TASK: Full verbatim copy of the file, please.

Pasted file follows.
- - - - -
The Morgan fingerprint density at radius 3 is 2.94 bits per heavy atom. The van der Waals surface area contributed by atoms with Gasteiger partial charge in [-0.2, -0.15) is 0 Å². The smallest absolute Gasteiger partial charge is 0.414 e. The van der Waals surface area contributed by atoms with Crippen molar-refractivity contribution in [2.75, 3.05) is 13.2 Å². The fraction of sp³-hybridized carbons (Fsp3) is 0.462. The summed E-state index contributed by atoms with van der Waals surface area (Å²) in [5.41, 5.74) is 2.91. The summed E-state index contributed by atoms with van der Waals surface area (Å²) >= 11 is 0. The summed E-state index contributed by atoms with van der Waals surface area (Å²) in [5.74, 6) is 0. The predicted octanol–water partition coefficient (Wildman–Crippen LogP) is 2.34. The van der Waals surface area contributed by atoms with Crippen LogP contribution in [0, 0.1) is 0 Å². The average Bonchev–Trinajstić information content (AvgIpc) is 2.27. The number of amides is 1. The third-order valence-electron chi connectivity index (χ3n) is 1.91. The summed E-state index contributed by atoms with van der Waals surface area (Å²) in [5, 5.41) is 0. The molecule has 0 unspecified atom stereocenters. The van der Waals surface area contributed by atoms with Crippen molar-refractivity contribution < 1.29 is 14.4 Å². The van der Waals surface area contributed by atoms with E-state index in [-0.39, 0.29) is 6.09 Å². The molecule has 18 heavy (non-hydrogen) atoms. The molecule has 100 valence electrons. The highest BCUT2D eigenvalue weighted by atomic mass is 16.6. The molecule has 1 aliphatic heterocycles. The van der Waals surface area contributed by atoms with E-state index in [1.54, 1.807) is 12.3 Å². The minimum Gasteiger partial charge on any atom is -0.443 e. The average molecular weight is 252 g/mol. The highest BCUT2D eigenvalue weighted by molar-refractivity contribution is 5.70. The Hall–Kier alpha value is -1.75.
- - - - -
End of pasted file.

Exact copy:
The Morgan fingerprint density at radius 3 is 2.94 bits per heavy atom. The van der Waals surface area contributed by atoms with Gasteiger partial charge in [-0.2, -0.15) is 0 Å². The smallest absolute Gasteiger partial charge is 0.414 e. The van der Waals surface area contributed by atoms with Crippen molar-refractivity contribution in [2.75, 3.05) is 13.2 Å². The fraction of sp³-hybridized carbons (Fsp3) is 0.462. The summed E-state index contributed by atoms with van der Waals surface area (Å²) in [5.41, 5.74) is 2.91. The summed E-state index contributed by atoms with van der Waals surface area (Å²) >= 11 is 0. The summed E-state index contributed by atoms with van der Waals surface area (Å²) in [5.74, 6) is 0. The predicted octanol–water partition coefficient (Wildman–Crippen LogP) is 2.34. The van der Waals surface area contributed by atoms with Crippen LogP contribution in [0, 0.1) is 0 Å². The average Bonchev–Trinajstić information content (AvgIpc) is 2.27. The number of amides is 1. The third-order valence-electron chi connectivity index (χ3n) is 1.91. The summed E-state index contributed by atoms with van der Waals surface area (Å²) in [5, 5.41) is 0. The molecule has 0 unspecified atom stereocenters. The van der Waals surface area contributed by atoms with Crippen molar-refractivity contribution < 1.29 is 14.4 Å². The van der Waals surface area contributed by atoms with E-state index in [-0.39, 0.29) is 6.09 Å². The molecule has 18 heavy (non-hydrogen) atoms. The molecule has 100 valence electrons. The highest BCUT2D eigenvalue weighted by atomic mass is 16.6. The molecule has 1 aliphatic heterocycles. The van der Waals surface area contributed by atoms with E-state index in [1.54, 1.807) is 12.3 Å². The minimum Gasteiger partial charge on any atom is -0.443 e. The average molecular weight is 252 g/mol. The highest BCUT2D eigenvalue weighted by molar-refractivity contribution is 5.70. The Hall–Kier alpha value is -1.75.